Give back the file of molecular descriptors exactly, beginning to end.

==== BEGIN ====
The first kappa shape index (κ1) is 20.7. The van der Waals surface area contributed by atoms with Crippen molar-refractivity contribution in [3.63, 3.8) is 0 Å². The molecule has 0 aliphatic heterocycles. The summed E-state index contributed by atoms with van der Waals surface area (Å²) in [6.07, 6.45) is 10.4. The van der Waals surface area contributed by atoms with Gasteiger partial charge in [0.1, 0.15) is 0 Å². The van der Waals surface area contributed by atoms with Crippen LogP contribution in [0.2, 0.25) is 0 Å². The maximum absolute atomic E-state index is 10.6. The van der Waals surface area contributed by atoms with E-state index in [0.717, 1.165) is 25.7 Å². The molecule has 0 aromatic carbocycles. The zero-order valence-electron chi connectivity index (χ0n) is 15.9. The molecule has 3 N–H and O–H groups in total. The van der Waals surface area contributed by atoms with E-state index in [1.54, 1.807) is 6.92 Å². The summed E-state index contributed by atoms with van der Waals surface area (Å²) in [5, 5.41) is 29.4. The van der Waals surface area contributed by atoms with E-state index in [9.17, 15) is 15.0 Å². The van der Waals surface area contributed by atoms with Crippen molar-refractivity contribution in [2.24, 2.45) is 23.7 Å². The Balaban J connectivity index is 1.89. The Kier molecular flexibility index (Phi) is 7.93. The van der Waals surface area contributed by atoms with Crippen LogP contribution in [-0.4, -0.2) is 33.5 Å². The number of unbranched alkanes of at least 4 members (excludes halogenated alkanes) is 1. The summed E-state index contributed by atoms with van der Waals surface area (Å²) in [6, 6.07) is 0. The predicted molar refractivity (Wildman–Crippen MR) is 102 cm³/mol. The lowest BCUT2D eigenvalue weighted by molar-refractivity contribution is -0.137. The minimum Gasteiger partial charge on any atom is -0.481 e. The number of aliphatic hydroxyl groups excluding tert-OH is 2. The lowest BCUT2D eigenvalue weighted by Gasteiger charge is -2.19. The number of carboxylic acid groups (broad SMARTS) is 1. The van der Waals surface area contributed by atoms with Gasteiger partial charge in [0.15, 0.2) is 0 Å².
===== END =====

The first kappa shape index (κ1) is 20.7. The van der Waals surface area contributed by atoms with Crippen molar-refractivity contribution in [3.63, 3.8) is 0 Å². The molecule has 0 aliphatic heterocycles. The summed E-state index contributed by atoms with van der Waals surface area (Å²) in [6.07, 6.45) is 10.4. The van der Waals surface area contributed by atoms with Gasteiger partial charge in [0.1, 0.15) is 0 Å². The van der Waals surface area contributed by atoms with Crippen LogP contribution in [0.2, 0.25) is 0 Å². The maximum absolute atomic E-state index is 10.6. The van der Waals surface area contributed by atoms with E-state index in [0.717, 1.165) is 25.7 Å². The molecule has 0 aromatic carbocycles. The zero-order valence-electron chi connectivity index (χ0n) is 15.9. The molecule has 3 N–H and O–H groups in total. The van der Waals surface area contributed by atoms with E-state index in [1.54, 1.807) is 6.92 Å². The summed E-state index contributed by atoms with van der Waals surface area (Å²) in [5, 5.41) is 29.4. The van der Waals surface area contributed by atoms with E-state index in [9.17, 15) is 15.0 Å². The van der Waals surface area contributed by atoms with Crippen molar-refractivity contribution in [2.24, 2.45) is 23.7 Å². The Balaban J connectivity index is 1.89. The Kier molecular flexibility index (Phi) is 7.93. The van der Waals surface area contributed by atoms with Crippen LogP contribution in [-0.4, -0.2) is 33.5 Å². The number of unbranched alkanes of at least 4 members (excludes halogenated alkanes) is 1. The summed E-state index contributed by atoms with van der Waals surface area (Å²) in [6, 6.07) is 0. The predicted molar refractivity (Wildman–Crippen MR) is 102 cm³/mol. The lowest BCUT2D eigenvalue weighted by molar-refractivity contribution is -0.137. The minimum Gasteiger partial charge on any atom is -0.481 e. The number of aliphatic hydroxyl groups excluding tert-OH is 2. The lowest BCUT2D eigenvalue weighted by Gasteiger charge is -2.19. The number of carboxylic acid groups (broad SMARTS) is 1. The van der Waals surface area contributed by atoms with Gasteiger partial charge in [0.15, 0.2) is 0 Å².